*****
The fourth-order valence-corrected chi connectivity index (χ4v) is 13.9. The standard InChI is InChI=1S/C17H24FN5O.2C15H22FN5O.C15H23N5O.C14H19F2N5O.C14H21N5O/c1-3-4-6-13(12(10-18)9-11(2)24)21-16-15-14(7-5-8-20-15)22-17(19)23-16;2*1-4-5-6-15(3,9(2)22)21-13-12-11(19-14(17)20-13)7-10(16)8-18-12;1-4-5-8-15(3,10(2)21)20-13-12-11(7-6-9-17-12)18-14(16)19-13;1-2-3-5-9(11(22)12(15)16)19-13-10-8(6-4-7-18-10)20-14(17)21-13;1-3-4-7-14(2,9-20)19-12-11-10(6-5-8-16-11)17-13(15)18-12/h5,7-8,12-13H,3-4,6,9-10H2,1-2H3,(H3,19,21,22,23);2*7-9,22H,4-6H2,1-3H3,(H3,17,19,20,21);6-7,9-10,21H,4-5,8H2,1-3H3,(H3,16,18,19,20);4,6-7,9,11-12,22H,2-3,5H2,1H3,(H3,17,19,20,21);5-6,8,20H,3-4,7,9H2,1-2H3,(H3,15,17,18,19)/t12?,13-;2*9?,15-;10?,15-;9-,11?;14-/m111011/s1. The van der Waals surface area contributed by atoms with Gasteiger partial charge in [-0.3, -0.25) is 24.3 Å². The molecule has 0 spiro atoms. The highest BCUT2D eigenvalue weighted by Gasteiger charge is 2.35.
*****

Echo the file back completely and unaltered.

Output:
The fourth-order valence-corrected chi connectivity index (χ4v) is 13.9. The standard InChI is InChI=1S/C17H24FN5O.2C15H22FN5O.C15H23N5O.C14H19F2N5O.C14H21N5O/c1-3-4-6-13(12(10-18)9-11(2)24)21-16-15-14(7-5-8-20-15)22-17(19)23-16;2*1-4-5-6-15(3,9(2)22)21-13-12-11(19-14(17)20-13)7-10(16)8-18-12;1-4-5-8-15(3,10(2)21)20-13-12-11(7-6-9-17-12)18-14(16)19-13;1-2-3-5-9(11(22)12(15)16)19-13-10-8(6-4-7-18-10)20-14(17)21-13;1-3-4-7-14(2,9-20)19-12-11-10(6-5-8-16-11)17-13(15)18-12/h5,7-8,12-13H,3-4,6,9-10H2,1-2H3,(H3,19,21,22,23);2*7-9,22H,4-6H2,1-3H3,(H3,17,19,20,21);6-7,9-10,21H,4-5,8H2,1-3H3,(H3,16,18,19,20);4,6-7,9,11-12,22H,2-3,5H2,1H3,(H3,17,19,20,21);5-6,8,20H,3-4,7,9H2,1-2H3,(H3,15,17,18,19)/t12?,13-;2*9?,15-;10?,15-;9-,11?;14-/m111011/s1. The van der Waals surface area contributed by atoms with Gasteiger partial charge in [-0.3, -0.25) is 24.3 Å². The molecule has 0 spiro atoms. The highest BCUT2D eigenvalue weighted by Gasteiger charge is 2.35.